Down below again. In some areas it smelled like sea water and sewer.
Down below again. In some areas it smelled like sea water and sewer.
Ouch !
Ouch !
Damaged cracked sidewalks along the Kyu-Kitakami River !
Damaged cracked sidewalks along the Kyu-Kitakami River !

Leaving the Highlights of "Hiyoriyama Park"

Leaving the area I found a back way leading into a neighborhood. I remember passing a small park on the right and then later a school on the left side.

After passing by homes, I found myself along streets filled with businesses and like it was a normal street again.

I noticed looking up above into the sky and felt like the time did not match the feel of the place. For example if it was 2 pm it felt like 5 or 6 pm.

I found myself in the middle of a neighborhood alongside train tracks. I felt lost. I was trying to find my way back from the opposite direction of the mountain I had started.

In Japan I've noticed at least for me in several occasions in the past is that while guessing where your destination is and trying to follow thru you may end up somewhere else. There are hidden roads and different options that might take you further away from where you are trying to actually go to.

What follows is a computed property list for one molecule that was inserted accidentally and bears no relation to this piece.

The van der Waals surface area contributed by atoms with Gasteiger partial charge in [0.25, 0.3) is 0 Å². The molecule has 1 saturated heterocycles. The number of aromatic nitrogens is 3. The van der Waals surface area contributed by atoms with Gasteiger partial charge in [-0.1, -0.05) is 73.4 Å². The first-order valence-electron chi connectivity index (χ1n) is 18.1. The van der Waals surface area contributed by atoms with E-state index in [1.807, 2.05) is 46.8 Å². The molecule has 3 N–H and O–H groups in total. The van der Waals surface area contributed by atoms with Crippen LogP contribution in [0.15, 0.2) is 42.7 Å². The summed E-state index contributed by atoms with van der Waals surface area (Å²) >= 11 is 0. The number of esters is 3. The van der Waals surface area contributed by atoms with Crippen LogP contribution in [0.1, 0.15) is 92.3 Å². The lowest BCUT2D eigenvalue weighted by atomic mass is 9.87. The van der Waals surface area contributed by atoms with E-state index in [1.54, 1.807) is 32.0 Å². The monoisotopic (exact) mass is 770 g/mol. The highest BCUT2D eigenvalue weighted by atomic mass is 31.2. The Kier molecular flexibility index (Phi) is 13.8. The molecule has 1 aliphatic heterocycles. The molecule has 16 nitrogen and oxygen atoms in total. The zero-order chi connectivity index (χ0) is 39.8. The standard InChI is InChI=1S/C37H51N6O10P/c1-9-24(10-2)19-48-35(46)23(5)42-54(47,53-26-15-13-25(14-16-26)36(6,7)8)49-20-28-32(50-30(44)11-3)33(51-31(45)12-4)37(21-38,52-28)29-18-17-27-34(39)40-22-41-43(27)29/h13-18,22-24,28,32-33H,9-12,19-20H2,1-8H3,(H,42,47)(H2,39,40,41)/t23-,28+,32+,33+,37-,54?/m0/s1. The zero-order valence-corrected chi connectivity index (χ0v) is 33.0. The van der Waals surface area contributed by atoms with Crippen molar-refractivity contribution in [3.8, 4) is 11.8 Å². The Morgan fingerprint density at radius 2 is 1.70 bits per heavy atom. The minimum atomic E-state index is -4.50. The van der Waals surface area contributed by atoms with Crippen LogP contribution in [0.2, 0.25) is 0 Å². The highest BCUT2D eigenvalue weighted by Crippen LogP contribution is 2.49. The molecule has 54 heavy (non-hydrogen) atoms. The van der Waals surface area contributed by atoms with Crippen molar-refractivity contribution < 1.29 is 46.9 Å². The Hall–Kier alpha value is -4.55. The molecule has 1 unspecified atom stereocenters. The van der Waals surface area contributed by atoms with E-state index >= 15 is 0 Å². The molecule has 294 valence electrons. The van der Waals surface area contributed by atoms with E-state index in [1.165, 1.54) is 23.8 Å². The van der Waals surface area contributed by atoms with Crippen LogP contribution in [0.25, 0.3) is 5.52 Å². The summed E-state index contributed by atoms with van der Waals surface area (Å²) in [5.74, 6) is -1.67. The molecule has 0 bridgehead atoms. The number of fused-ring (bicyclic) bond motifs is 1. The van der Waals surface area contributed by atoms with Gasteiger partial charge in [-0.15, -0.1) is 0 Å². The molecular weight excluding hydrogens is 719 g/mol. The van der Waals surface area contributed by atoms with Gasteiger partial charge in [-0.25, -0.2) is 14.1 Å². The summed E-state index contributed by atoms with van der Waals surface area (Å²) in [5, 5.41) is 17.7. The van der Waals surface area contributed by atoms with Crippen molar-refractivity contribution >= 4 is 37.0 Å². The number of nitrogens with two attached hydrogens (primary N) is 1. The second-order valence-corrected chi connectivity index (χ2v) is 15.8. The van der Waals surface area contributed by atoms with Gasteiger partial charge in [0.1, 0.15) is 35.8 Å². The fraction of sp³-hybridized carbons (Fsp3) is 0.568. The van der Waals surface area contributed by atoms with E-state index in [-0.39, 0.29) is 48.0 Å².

And as I tried to find my way back to the station not knowing my way around, I finally asked for some assistance.

In Japan, the roads can be tricky and might lead you astray in a different direction when you assume you are heading in the right direction. And after about 15 minutes of walking with some help with directions, I found myself back at the station.

Thank you to all who had helped me in the past that are all so friendly.

I then purchased a ticket and waited for my next bus which came in about thirty minutes later. I caught the bus and enjoyed the ride back to Sendai Station.

It took me awhile though to find my hotel with a Japanese map.

I looked for some familiar things like the symbol M for McDonald's, things like that and tried to keep track of my every move.

The map seemed a bit difficult to read, especially in a foreign country. When I tried to make sense of it, the place I am looking for on the map seems farther when it really isn't and I end up passing my way down further taking me a bit off course.

But it was exciting and adventurous while feeling loss and trying to map out the area.

It was fun exploring off course.

And eventually I found the hotel I was staying in for the night.